Leading Up

book

Leadership is hard. That isn’t news.

It is hard to lead people. It is hard to lead followers. It is hard to lead those under you or those who work next to you on the organizational chart (you know, the ones you can’t make do something).

It is really hard to lead those over you, to lead up.

Yet, to get anywhere in leadership, you must learn to lead up.

Why?

The person above you probably controls your budget, your salary, your benefits and if what you want to do gets done.

The person above you potentially controls a lot.

So, to accomplish what you want to accomplish at work and in your life, you need to lead them well.

This is especially true for guys who want to plant churches.

If this is you, you will at some point, find yourself working under someone. Someone that you are smarter than, someone that you are more relevant than, someone that you are more biblical than, someone that has sold out to risks and is now just collecting a paycheck.

Now, you won’t say these things to them.

But deep down, you know they “lost it.”

They now look and sound like the guy from Up. 

So how do you lead up? Here are 5 ways to lead up and accomplish what God has called you to without losing your leadership. Because don’t mistake this: if you don’t lead up well, you will have a hard time leaving your current spot to get the role you want. 

  1. Affirm and back their vision. Right now, if you aren’t the leader at the top of the organizational chart, you are a follower. If you can’t follow well, you can’t lead well. What if you don’t support their vision? Unless it isn’t biblical, you chose to be there. You need to be submissive to that. As long as it isn’t heretical, just different from what you would do, follow well. But you know better. You are an entrepreneur who God has called to something else. I know. But wait. Affirm them as the leader. Believe it or not (see #5), you will need them in the future.
  2. Be patientYour timing is not God’s timing. I knew when I was 21 that I would one day plant a church. I didn’t know where or when, but I knew. It was when I was 29 in a state I had never set foot in before. Those 8 years were hard, sometimes painful, but they were formative. Be in the moment. Seek to learn what you can. If you aren’t in charge, relish that. Prepare for when you will be. Watch. Listen. Ask questions. Seek out mentors. Read books. Be ready for when God says “Go.”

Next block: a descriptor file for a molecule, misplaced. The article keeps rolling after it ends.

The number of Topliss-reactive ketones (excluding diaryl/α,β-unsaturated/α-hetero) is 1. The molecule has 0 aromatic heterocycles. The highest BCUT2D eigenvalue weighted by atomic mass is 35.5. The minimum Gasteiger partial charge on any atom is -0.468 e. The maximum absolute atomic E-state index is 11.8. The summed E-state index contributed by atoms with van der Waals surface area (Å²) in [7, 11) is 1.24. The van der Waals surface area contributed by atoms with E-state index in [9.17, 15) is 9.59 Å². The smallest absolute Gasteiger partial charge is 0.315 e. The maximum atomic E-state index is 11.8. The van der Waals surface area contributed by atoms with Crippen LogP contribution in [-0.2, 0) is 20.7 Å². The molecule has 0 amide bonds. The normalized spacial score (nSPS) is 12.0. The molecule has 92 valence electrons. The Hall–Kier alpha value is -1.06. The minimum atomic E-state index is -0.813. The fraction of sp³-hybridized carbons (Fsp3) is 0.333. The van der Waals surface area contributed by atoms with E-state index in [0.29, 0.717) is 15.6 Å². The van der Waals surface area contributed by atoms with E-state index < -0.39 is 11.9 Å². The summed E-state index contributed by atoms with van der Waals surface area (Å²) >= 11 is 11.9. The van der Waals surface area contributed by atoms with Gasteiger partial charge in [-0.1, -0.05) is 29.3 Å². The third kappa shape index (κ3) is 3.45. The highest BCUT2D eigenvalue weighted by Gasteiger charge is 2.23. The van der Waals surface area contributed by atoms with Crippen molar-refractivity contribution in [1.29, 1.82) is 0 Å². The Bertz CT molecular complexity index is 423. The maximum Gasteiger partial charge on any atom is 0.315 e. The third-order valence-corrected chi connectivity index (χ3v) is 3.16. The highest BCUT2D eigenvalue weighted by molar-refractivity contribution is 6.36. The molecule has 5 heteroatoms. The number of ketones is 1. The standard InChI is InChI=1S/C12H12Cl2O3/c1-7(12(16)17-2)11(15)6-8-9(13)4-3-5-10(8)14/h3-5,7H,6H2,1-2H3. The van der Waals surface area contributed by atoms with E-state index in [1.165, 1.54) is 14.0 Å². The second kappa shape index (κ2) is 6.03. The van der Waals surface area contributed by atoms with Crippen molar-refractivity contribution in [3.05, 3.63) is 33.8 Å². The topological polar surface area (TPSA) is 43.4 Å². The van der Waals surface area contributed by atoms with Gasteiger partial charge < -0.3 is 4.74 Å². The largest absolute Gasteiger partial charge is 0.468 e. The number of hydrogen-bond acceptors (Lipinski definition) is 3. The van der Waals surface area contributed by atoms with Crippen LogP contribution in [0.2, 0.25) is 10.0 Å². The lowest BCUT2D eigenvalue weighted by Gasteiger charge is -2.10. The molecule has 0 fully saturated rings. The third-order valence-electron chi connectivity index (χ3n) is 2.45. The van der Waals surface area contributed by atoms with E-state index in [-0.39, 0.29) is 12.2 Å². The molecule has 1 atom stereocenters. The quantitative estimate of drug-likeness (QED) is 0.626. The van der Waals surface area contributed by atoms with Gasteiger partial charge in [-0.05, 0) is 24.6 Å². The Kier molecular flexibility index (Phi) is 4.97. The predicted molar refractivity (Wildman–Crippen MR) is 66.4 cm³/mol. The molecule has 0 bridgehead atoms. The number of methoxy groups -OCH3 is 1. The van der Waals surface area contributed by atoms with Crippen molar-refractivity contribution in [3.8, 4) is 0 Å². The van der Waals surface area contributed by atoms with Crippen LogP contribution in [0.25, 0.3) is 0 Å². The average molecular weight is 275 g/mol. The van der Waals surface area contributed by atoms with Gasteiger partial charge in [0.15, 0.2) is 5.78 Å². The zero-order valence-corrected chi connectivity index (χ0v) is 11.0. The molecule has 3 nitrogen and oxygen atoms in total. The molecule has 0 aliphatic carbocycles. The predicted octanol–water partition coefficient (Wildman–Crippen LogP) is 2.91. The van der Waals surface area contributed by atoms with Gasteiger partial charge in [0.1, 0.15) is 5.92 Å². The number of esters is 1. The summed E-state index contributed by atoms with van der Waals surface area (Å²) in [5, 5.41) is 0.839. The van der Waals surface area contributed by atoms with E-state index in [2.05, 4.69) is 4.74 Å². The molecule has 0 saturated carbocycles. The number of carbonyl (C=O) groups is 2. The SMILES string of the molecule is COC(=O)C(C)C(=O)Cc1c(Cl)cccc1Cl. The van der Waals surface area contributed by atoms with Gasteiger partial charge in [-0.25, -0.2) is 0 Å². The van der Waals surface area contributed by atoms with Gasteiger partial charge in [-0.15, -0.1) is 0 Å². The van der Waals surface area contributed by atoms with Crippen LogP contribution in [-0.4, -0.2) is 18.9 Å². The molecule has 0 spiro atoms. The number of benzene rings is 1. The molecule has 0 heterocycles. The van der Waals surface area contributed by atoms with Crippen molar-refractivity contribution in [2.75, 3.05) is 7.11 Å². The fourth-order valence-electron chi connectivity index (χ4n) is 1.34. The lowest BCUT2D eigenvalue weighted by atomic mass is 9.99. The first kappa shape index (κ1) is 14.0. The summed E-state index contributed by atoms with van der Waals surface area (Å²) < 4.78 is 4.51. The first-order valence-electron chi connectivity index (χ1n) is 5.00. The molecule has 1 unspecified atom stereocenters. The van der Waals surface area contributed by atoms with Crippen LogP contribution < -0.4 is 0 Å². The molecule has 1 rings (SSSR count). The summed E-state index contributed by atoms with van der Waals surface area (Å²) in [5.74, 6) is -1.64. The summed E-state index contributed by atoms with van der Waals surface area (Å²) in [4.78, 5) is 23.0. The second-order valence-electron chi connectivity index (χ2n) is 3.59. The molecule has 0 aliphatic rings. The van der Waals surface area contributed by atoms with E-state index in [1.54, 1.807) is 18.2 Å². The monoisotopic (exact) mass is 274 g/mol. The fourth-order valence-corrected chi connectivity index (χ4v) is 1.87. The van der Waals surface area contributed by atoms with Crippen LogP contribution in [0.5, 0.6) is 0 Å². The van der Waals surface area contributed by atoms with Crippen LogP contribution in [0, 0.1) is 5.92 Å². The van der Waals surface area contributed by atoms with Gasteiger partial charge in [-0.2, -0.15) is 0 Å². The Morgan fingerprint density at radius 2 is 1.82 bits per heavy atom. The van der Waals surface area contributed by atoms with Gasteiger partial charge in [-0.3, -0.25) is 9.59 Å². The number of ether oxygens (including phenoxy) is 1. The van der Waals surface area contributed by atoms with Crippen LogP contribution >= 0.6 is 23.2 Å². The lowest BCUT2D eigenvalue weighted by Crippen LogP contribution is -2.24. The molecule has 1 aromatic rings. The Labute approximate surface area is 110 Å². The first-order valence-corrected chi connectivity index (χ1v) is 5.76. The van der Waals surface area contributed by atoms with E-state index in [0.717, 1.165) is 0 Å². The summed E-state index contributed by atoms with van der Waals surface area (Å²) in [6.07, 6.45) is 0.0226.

3. Risk when the time is right. This is a timing and heart issue. I’ve watched countless guys say “Go” and it was terrible timing for them, their families and the church they left. Can God overcome anything and call anyone at anytime? Yes. God is also wise and doesn’t always call us to the stupidest thing we could do. If you think, “Is this stupid? That must be God’s will for my life.” That is a terrible way to discern that. But lots of people equate crazy risk with stupid. Don’t put your family in a bind. Don’t put the church you are leaving in a bind. Remember, the way you leave a church is how they will remember you. They will forget everything else you did.
  4. Be open and honest. Talk to those above you about what God has placed on your heart. What if they fire you? You don’t want to be there then. This also shows if you feel called or if you think planting or being the lead guy just sounds fun.
  5. Don’t leave unless they back you. The first question I ask a church planter who wants money, people, support or resources from Revolution Church is, “Does the church you just left support you? Are they giving you anything?” I’m very cautious of the guy who says “No” and then has a story or reasons why not. Is it always their fault? No. But to me that is a sign, a red flag that often reveals a character issue.

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  1. Pingback: Essentials of Church Planting: Leading and Learning- Dads on Mission Digest – Glen Writes

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